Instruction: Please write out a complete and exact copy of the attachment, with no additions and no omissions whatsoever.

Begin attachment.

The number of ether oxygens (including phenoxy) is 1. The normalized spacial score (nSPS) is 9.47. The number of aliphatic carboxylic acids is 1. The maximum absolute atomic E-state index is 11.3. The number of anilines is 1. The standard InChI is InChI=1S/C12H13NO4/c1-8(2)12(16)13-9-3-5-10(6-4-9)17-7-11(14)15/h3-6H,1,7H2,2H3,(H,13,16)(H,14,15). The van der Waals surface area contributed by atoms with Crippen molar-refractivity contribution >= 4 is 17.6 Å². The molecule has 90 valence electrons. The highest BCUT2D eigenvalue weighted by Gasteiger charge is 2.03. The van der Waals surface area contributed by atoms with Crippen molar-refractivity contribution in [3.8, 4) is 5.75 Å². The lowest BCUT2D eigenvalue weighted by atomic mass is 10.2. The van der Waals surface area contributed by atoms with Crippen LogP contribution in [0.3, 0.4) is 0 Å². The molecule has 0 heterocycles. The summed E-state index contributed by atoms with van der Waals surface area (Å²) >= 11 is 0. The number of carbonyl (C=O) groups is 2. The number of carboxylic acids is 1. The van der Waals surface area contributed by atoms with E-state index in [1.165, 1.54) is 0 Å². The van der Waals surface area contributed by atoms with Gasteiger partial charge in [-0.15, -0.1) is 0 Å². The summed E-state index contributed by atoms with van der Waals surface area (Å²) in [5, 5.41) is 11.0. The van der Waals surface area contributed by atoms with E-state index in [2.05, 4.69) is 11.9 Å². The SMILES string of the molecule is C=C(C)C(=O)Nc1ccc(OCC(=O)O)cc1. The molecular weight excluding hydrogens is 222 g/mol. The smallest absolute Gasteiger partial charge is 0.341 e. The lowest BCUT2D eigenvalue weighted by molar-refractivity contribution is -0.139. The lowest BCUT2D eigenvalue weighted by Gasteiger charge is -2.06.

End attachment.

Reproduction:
The number of ether oxygens (including phenoxy) is 1. The normalized spacial score (nSPS) is 9.47. The number of aliphatic carboxylic acids is 1. The maximum absolute atomic E-state index is 11.3. The number of anilines is 1. The standard InChI is InChI=1S/C12H13NO4/c1-8(2)12(16)13-9-3-5-10(6-4-9)17-7-11(14)15/h3-6H,1,7H2,2H3,(H,13,16)(H,14,15). The van der Waals surface area contributed by atoms with Crippen molar-refractivity contribution >= 4 is 17.6 Å². The molecule has 90 valence electrons. The highest BCUT2D eigenvalue weighted by Gasteiger charge is 2.03. The van der Waals surface area contributed by atoms with Crippen molar-refractivity contribution in [3.8, 4) is 5.75 Å². The lowest BCUT2D eigenvalue weighted by atomic mass is 10.2. The van der Waals surface area contributed by atoms with Crippen LogP contribution in [0.3, 0.4) is 0 Å². The molecule has 0 heterocycles. The summed E-state index contributed by atoms with van der Waals surface area (Å²) >= 11 is 0. The number of carbonyl (C=O) groups is 2. The number of carboxylic acids is 1. The van der Waals surface area contributed by atoms with E-state index in [1.165, 1.54) is 0 Å². The van der Waals surface area contributed by atoms with Gasteiger partial charge in [-0.15, -0.1) is 0 Å². The summed E-state index contributed by atoms with van der Waals surface area (Å²) in [5, 5.41) is 11.0. The van der Waals surface area contributed by atoms with E-state index in [2.05, 4.69) is 11.9 Å². The SMILES string of the molecule is C=C(C)C(=O)Nc1ccc(OCC(=O)O)cc1. The molecular weight excluding hydrogens is 222 g/mol. The smallest absolute Gasteiger partial charge is 0.341 e. The lowest BCUT2D eigenvalue weighted by molar-refractivity contribution is -0.139. The lowest BCUT2D eigenvalue weighted by Gasteiger charge is -2.06.